A drug could be re-purposed to erase painful memories from people who have suffered trauma and pain, scientists hope.
Experiments on mice have found that fingolimod, a multiple sclerosis drug, could rid them of the memories of physical pain.
In an experiment, published in Nature Neuroscience, mice were fed the drug and then given a mild electric shock. Mice tend to stop moving when their anxiety is high and fear the chamber where they were given the shock, but that behaviour rapidly reduced when they had taken fingolimod.
Scientists hope that the drug can be used to remove the bad feelings associated with traumatic events, which can then be re-learnt without the painful memories. That process is known as ‘fear extinction’. That could help rid sufferers of post-traumatic stress and phobias from their anxiety and trauma.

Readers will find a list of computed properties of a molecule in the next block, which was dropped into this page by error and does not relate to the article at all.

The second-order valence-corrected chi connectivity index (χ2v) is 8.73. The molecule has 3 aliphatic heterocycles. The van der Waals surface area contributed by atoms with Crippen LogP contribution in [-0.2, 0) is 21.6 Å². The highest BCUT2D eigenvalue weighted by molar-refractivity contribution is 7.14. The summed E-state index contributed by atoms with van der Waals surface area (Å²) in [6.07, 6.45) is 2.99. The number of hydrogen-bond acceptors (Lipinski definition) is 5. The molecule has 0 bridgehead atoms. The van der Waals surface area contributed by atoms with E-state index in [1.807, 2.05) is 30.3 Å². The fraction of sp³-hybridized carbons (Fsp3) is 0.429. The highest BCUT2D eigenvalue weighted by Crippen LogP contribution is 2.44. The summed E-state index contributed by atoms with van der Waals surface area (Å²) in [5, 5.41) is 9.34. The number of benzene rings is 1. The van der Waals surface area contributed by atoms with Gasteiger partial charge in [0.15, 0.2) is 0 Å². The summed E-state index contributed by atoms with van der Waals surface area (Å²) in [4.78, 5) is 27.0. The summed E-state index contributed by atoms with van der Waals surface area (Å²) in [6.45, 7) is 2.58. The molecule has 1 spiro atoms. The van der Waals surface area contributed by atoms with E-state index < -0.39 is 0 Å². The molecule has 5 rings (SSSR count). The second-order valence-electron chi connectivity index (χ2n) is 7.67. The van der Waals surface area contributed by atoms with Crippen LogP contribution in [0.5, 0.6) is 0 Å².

But scientists have struggled to find a drug that could suppress those feelings successfully. Hopes had previously rested on drugs that suppress an enzyme known as HDAC — but while some experiments using those drugs have found success, others seem to amplify memories. Others have been unable to cross the blood-brain barrier.
The team studying fingolimod hopes that it might be able to develop a new version of the drug that has the memory-suppressing effects but avoids changes to the immune system.
Scientists have been attempting to heal painful memories for decades, but progress has picked up quickly over the last 10 years. In 2004, the film Eternal Sunshine of the Spotless Mind was released, depicting a couple that chooses to erase their memories. It is likely never to be possible to remove individual memories without destroying others, but the pace of progress towards real solutions for painful memories and trauma has picked up.